Dame Helen Mirren and Jim Broadbent star in The Duke, a film about the life of Kempton Bunton who was charged with stealing Goya’s Duke of Wellington portrait from the National Gallery. Kempton (played by Broadbent) strongly and truly believes in the common man, and is vehemently against paying a TV licence as he sees it as a tax he shouldn’t have to pay as an elderly man – a debate which rumbles on in 2022, still. Radio Times magazine spoke exclusively with Helen Mirren (who plays Kempton’s wife) and Jim Broadbent about The Duke, the BBC, and what’s next for the acting royalty.
Dame Helen Mirren, looking like a slightly wayward prima ballerina just back from some barre work – thick pigtail to one side of her pale face, framed by a wide leopardskin scarf as a hairband, and leotard-like T-shirt – throws back her head and roars with laughter.
This comes à propos of my making a glancing reference to her as an old glamour-puss. “It’s so interesting that you should say that, Ginny, and I will now confess something to you… one minute before our interview [on Zoom, from her home in Italy], I checked myself and I looked so awful that I went running off to the bathroom to put lipstick on and mascara and I was in such a rush [acts daubing her face in a frenzied way] that I missed my mouth and the mascara went all over the place and now – I just look like a mad old lady. So I’m not really glamorous!”
We may all beg to disagree – even pushing 70 (she’s 76 now), she was still being described as a sex-pot, which, incidentally, irritated her – but what is unarguable is that Mirren is definitely far from glamorous in her new role. In The Duke, the final film from director Roger Michell, who died last September, she plays charlady Dorothy Bunton, the drab, worn-down, perpetually on her hands and knees wife of real-life character Kempton Bunton (Jim Broadbent).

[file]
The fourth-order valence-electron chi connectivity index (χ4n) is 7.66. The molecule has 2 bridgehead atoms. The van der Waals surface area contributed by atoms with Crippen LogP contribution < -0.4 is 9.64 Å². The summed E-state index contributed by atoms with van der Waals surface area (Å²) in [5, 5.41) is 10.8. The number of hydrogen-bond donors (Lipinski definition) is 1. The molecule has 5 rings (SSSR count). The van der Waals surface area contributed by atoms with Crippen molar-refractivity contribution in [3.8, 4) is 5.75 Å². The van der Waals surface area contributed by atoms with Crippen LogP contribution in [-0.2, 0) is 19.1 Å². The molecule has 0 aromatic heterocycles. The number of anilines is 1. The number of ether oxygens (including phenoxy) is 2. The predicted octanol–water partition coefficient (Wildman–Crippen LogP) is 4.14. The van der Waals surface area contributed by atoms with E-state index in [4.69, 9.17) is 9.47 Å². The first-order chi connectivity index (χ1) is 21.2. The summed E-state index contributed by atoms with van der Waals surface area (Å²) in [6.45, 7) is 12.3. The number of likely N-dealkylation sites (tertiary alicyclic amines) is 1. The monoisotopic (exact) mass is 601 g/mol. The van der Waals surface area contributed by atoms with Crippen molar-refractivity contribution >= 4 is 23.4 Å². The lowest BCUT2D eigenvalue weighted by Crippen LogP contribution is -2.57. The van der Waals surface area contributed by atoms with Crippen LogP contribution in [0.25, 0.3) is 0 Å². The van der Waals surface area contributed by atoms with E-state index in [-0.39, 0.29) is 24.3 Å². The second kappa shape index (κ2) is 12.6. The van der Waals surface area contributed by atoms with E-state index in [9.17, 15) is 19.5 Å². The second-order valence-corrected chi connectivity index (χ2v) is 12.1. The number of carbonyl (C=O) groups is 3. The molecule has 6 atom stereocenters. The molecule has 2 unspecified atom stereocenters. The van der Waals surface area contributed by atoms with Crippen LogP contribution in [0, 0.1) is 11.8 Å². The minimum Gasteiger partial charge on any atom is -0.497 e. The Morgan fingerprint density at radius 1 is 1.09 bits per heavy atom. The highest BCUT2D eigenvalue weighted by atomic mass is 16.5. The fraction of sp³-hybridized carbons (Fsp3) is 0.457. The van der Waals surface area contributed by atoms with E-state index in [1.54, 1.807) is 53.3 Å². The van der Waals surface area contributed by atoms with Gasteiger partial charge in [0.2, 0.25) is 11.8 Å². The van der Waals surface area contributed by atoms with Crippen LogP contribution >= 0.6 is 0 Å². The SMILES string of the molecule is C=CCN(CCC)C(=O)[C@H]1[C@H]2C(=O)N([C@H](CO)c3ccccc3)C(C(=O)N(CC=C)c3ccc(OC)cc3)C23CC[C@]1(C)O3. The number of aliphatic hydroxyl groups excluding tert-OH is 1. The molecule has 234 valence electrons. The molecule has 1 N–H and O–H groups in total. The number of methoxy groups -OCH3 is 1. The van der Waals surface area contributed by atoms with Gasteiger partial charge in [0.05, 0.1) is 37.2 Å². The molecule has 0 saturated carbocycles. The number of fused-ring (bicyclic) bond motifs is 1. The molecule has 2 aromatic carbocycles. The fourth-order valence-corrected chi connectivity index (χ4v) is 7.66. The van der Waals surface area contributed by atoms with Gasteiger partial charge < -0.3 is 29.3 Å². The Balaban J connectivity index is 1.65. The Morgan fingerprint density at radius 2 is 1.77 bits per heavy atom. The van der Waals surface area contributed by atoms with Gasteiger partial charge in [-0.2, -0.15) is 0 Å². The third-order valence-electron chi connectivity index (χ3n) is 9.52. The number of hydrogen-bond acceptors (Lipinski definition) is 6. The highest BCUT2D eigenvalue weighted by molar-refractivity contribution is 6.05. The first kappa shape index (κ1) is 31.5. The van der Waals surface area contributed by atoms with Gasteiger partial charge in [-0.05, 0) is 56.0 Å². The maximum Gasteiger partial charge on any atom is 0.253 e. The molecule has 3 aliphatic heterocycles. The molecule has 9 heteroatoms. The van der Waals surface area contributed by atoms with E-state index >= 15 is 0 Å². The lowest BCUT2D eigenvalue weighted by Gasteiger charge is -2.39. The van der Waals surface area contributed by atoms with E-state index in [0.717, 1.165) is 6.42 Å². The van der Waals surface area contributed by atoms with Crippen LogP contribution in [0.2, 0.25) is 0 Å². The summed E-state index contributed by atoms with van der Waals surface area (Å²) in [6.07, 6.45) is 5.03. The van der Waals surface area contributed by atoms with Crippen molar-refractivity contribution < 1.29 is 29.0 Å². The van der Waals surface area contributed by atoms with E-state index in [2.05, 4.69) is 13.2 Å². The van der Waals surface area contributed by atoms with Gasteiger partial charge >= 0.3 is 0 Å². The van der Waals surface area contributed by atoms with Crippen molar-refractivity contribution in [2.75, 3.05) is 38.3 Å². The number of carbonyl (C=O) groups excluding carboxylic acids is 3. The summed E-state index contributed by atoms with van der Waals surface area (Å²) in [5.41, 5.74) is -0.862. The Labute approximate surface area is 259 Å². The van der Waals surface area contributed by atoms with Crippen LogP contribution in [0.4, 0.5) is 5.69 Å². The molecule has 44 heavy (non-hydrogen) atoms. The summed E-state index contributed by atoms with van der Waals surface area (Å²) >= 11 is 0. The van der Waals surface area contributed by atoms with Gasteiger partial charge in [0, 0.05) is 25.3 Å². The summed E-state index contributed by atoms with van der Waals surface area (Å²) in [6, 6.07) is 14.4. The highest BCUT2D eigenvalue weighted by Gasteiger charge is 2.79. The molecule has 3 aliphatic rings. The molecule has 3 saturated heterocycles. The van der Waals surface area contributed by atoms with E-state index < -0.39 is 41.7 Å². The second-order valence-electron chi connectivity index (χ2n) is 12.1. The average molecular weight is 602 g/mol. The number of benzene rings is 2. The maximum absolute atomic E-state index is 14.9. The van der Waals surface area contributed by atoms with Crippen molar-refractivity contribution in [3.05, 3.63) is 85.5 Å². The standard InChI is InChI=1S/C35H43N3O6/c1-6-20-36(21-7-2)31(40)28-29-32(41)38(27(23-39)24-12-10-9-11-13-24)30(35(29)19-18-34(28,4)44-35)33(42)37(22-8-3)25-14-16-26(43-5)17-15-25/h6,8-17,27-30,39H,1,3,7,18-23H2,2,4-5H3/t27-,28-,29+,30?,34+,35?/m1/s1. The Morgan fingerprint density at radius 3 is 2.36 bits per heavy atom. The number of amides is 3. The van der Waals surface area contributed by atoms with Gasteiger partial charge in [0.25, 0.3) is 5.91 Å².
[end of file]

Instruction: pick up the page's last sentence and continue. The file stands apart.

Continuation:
What attracted her to play Dorothy? “I loved the character and because the Queen is sticking to me like an old Band-Aid…” Sorry? We both collapse into laughter. “While I am profoundly honoured,” Mirren adjusts herself and does a little bow, “and I honestly couldn’t think of a more interesting and profound person to be stuck on me, nonetheless I am an actress and so I did want to break free a little bit.”
Mirren has played the “old Band-Aid”, aka the Queen, to award-winning effect – landing an Oscar, a Golden Globe and a Bafta for The Queen, and a Tony and Laurence Olivier Award for The Audience on stage. She also played Elizabeth I (the only actress to have played both Elizabeths on screen) in the eponymous 2005 television series.
“But the minute I saw the first scene, of Dorothy on her knees scrubbing out the fireplace,” Mirren says, “I thought, ‘Yeah, that’s a great role,’ and obviously working with Jim is absolutely delightful.”
The story of The Duke is that of a real-life Newcastle cab driver prosecuted in 1965 for the theft, four years earlier, from the National Gallery of Goya’s portrait of the Duke of Wellington. Kempton Bunton is an infuriating but rather wonderful man of 60 – working-class, self-educated (he’s forever writing plays and sending them to the BBC, only to be rejected) with strong beliefs and many bug-bears, chief of which is that the television licence is “an unfair tax on ordinary people for those who can’t afford it”.
In the film, he creates placards with the slogan “FREE TV FOR THE OAP” and tries to get people to sign petitions and agitate with him. The stolen painting is part of the plot (which has a twist) to raise awareness of the loneliness of the elderly and their need of a TV set for company.